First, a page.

There was evidence of good links between the physical education department and the learning- support team. Planning for the inclusion of students with special educational needs is highly commendable. There are some good examples whereby students with moderate general learning disabilities may be included in some of the mainstream physical education classes when appropriate. It is recommended that the physical education department explore the possibility of including some of the Special Olympics training programmes as part of the Physical Education programme for these students. Teachers are fully aware of the health status, physical working capacity and specific learning requirements of their students. It is also commendable that students with ambulatory disabilities are fully included in their physical education classes.
Health and safety aspects specific to Physical Education are appropriately addressed. There is very good planning for the provision of equipment to support the various activity strands. Some additional resources have been accessed from a variety of sources including music CDs, videos and DVDs as well as some texts and worksheets from relevant websites. The continued development and expansion of these resources is recommended.
In all lessons observed, there was a strong commitment by teachers to optimise the time available for physical activities. Good systems have been established to avoid unnecessary delays. These include students changing quickly into their physical education kit, roll-call and the organisation of working groups and the prior preparation of equipment. This is commendable practice.
In some cases, the learning intentions were shared with students at the beginning of the lesson and it is recommended that this practice be extended to all lessons. The sharing of clear learning outcomes will help students remain focused on the important aspects of their performance, and also enables them to assess their own level of attainment when they are aware of the criteria for success from the outset.
The topics covered in the lessons observed were folk dance, invasion games and net games. All lessons began with warm-up activities that improved students’ mobility and physiological readiness to participate in more vigorous activities. It is commendable that some of the warm-up activities were directed by students, as this practice affords them the opportunity to display their knowledge, skills and understanding of the exercises and their purpose. Good practice was observed when the warm-up activities were mostly skill-based and concentrated on gradually developing the required patterns of movement for the focused activity, whilst incrementally increasing intensity. It is recommended that this practice be extended to all classes to optimise the time available for the developmental phase of lessons.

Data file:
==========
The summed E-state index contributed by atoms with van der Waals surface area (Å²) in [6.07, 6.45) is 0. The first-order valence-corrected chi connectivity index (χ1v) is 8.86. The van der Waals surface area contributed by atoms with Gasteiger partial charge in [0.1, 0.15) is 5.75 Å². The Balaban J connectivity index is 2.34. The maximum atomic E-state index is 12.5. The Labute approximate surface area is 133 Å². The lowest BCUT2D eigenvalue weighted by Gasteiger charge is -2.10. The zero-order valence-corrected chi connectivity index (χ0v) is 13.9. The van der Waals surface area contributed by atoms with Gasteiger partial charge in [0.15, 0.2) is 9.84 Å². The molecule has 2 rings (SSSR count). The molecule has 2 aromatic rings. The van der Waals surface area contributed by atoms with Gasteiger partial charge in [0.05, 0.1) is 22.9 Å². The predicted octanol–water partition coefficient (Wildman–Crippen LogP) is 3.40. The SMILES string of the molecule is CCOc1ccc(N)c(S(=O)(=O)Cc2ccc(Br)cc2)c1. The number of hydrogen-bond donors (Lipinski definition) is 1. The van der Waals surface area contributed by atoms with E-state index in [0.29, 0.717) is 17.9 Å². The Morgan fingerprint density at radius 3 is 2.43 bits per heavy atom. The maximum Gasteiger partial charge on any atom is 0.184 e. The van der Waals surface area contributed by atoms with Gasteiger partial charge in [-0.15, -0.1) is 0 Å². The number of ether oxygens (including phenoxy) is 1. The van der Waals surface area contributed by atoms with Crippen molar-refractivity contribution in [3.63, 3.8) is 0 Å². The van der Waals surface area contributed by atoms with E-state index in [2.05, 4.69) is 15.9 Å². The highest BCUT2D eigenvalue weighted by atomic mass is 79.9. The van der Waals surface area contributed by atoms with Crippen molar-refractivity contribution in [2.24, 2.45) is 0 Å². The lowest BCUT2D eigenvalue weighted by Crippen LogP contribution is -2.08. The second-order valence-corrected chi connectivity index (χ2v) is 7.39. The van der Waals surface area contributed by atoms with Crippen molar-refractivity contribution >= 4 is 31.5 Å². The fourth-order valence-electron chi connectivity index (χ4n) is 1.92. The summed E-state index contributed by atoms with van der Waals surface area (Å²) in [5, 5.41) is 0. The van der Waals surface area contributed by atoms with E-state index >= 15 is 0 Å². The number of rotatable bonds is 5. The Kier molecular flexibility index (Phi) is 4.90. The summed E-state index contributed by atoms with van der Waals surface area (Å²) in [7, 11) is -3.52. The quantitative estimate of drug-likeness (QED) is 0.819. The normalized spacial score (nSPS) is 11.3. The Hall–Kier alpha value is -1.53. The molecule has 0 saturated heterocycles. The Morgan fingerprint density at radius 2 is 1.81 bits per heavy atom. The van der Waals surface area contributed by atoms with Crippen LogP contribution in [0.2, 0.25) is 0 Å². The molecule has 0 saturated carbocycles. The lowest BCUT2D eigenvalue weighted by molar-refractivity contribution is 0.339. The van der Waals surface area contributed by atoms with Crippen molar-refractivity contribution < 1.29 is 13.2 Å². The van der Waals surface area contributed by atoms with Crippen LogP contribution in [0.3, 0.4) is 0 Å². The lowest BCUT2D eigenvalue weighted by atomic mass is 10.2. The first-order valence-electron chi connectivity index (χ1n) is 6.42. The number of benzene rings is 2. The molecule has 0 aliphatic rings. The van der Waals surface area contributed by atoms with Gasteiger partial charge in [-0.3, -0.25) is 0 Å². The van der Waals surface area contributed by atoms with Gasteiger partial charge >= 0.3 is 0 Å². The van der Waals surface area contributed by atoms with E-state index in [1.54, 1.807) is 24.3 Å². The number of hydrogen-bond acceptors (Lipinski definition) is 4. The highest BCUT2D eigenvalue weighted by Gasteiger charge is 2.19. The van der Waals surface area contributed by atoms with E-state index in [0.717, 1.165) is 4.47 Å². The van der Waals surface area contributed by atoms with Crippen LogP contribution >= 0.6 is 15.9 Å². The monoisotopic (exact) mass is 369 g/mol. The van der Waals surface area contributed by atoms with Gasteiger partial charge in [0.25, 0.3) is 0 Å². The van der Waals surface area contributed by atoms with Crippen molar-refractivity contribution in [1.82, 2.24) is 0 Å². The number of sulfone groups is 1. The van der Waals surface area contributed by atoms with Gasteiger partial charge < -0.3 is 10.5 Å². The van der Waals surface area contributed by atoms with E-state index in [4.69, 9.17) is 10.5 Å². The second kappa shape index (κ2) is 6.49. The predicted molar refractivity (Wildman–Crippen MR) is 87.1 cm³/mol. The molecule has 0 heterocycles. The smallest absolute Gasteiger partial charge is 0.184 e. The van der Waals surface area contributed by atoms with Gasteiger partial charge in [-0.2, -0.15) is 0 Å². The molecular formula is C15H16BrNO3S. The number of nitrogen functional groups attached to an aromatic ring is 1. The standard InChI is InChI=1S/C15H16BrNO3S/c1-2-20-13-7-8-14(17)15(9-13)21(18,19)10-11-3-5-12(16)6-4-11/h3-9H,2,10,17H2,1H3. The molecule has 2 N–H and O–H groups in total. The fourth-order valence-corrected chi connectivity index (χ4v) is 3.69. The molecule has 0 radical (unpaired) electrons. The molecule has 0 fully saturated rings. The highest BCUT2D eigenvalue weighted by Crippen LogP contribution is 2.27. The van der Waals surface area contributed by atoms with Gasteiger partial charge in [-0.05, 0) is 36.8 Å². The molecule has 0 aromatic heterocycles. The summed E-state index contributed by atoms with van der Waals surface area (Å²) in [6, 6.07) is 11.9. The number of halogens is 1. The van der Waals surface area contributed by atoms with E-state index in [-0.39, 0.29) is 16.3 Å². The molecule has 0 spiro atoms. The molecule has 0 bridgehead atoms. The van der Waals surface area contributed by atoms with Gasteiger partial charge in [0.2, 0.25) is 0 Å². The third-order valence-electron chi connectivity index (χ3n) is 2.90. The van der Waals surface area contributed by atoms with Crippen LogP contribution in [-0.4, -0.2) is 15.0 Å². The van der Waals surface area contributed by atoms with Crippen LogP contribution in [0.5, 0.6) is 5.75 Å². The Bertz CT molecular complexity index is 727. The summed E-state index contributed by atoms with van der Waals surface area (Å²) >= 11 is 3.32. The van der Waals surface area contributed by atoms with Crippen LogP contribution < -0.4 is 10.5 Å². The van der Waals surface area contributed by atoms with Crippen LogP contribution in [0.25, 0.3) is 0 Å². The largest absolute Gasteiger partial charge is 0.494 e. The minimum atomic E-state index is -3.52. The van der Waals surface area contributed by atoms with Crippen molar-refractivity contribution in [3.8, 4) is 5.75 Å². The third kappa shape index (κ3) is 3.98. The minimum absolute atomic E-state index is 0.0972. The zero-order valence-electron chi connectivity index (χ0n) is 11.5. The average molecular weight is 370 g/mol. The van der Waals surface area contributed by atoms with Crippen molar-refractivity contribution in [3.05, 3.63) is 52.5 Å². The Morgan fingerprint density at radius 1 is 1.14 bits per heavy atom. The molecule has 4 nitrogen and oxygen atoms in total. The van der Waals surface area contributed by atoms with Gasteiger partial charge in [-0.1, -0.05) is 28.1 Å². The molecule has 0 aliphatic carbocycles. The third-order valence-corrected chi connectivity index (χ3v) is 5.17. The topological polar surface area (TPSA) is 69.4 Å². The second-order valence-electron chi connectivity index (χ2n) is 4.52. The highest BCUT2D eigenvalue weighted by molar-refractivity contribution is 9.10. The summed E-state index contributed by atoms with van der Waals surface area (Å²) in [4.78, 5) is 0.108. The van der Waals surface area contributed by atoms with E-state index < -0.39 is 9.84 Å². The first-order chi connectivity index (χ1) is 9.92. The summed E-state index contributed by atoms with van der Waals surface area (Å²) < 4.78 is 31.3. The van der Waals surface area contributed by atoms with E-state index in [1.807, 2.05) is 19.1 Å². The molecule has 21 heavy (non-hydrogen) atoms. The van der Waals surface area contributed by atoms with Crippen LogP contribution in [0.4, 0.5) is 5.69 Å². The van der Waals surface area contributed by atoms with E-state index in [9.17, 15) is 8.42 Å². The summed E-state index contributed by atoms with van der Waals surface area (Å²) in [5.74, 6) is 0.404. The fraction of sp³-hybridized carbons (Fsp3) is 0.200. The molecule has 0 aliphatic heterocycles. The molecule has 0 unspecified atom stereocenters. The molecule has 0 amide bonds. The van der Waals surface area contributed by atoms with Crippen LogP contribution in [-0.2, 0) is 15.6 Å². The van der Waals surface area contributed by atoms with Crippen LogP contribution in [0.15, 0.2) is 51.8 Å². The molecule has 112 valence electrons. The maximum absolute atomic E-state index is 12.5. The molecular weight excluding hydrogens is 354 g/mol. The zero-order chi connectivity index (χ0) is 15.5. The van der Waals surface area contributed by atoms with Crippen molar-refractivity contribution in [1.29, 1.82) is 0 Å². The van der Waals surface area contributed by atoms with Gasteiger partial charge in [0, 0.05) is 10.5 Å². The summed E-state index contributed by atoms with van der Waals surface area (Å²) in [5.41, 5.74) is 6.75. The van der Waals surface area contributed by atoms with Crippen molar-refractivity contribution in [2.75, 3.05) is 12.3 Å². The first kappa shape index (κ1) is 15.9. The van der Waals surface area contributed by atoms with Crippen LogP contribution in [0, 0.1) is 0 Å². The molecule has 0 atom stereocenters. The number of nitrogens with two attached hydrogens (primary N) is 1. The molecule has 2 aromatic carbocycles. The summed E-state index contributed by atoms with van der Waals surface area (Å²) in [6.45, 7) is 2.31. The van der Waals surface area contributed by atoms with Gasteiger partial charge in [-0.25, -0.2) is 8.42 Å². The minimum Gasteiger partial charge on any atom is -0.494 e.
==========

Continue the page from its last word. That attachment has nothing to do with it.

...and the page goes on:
Lessons developed effectively and there were some good examples of incremental sequencing of learning from unopposed skill acquisition and patterning to application of the focused skill in modified and full contextualised settings. However, in one case, more skilful students dominated the full game activities. When applying skills in full game settings it is recommended that students be given clear roles and responsibilities, as this will ensure that all students are more fully involved in the game. In some cases, additional stimulus material such as video clips or posters would have benefitted students’ understanding of the required learning outcomes. Visual resource materials are particularly useful when introducing a new physical activity that students may not have any knowledge or experience of, as it provides them with a criterion reference on which to base their learning and performance. Questioning was effectively used at times to determine students’ understanding and decision-making skills and the expansion of this good practice is recommended. It is commendable that teachers ensured that the time spent in discussion and explanation was brief and tasks were changed quickly to gain most benefit from the available class time.